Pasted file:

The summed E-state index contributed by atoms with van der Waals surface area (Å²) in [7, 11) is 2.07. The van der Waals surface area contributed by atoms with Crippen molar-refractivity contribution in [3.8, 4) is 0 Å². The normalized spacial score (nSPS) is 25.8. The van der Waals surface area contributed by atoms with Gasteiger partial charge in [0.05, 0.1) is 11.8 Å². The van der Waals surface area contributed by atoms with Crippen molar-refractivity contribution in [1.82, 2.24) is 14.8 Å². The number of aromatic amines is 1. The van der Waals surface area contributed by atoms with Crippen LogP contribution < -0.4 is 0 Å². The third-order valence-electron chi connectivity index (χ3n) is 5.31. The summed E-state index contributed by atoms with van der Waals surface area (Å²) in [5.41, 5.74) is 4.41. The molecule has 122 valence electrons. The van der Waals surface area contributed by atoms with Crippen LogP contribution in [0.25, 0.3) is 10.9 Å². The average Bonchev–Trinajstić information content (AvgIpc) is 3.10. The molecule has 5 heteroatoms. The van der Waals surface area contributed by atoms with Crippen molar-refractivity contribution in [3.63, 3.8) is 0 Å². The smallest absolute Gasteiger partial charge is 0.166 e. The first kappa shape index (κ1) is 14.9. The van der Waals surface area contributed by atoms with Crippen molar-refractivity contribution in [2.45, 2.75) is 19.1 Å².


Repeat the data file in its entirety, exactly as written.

The summed E-state index contributed by atoms with van der Waals surface area (Å²) in [7, 11) is 2.07. The van der Waals surface area contributed by atoms with Crippen molar-refractivity contribution in [3.8, 4) is 0 Å². The normalized spacial score (nSPS) is 25.8. The van der Waals surface area contributed by atoms with Gasteiger partial charge in [0.05, 0.1) is 11.8 Å². The van der Waals surface area contributed by atoms with Crippen molar-refractivity contribution in [1.82, 2.24) is 14.8 Å². The number of aromatic amines is 1. The van der Waals surface area contributed by atoms with Crippen LogP contribution < -0.4 is 0 Å². The third-order valence-electron chi connectivity index (χ3n) is 5.31. The summed E-state index contributed by atoms with van der Waals surface area (Å²) in [5.41, 5.74) is 4.41. The molecule has 122 valence electrons. The van der Waals surface area contributed by atoms with Crippen LogP contribution in [0.25, 0.3) is 10.9 Å². The average Bonchev–Trinajstić information content (AvgIpc) is 3.10. The molecule has 5 heteroatoms. The van der Waals surface area contributed by atoms with Crippen molar-refractivity contribution in [3.63, 3.8) is 0 Å². The smallest absolute Gasteiger partial charge is 0.166 e. The first kappa shape index (κ1) is 14.9. The van der Waals surface area contributed by atoms with Crippen molar-refractivity contribution in [2.45, 2.75) is 19.1 Å².